Proofing (armour)

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Antique Japanese chest armor dou with bullet marks from being tested for resistance to gun fire (tameshi).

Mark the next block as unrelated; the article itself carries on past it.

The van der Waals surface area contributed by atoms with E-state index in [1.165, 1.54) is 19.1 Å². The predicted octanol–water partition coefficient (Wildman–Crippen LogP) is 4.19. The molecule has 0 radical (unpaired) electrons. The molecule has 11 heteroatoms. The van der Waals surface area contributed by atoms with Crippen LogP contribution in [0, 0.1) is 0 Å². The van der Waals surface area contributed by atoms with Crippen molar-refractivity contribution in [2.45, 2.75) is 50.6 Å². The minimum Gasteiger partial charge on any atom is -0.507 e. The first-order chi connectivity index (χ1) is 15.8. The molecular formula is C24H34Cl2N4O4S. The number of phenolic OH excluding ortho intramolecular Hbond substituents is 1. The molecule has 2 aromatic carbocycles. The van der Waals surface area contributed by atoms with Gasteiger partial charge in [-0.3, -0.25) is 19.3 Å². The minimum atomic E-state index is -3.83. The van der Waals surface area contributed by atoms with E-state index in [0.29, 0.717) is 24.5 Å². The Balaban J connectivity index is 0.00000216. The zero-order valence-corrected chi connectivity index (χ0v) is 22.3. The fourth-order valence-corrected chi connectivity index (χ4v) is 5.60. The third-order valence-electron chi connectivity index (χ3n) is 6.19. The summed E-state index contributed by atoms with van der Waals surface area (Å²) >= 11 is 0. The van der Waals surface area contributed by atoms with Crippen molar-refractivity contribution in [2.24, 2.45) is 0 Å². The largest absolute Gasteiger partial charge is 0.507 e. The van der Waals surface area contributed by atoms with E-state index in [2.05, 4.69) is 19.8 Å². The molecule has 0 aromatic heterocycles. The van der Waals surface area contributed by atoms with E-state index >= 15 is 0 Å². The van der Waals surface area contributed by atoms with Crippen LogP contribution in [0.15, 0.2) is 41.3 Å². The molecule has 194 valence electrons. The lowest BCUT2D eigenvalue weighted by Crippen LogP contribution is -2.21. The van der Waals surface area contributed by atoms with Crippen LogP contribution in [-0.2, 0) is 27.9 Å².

The proofing of armour refers to the process of testing armour for its defensive ability, most commonly used to historical testing of plate armour and mail (armour). In the early Middle Ages, armour would be classified by the blows it could withstand, being certified as proof against swords, axes, and arrows. As firearms emerged as battlefield weapons, armour would be tested against them, as well, from which came the modern term "bulletproof".[citation needed]In Japan the testing of armor by arrow or a musket ball is called tameshi with the tested armor being called tameshi gusoku.[1] Helmet and chest armors were tested and many examples of these armors showing the bullet test marks still exist.[2][3] In the 1300s Japanese individual scale armor pieces were said to have been tested by arrows before being assembled into an armor.[4]

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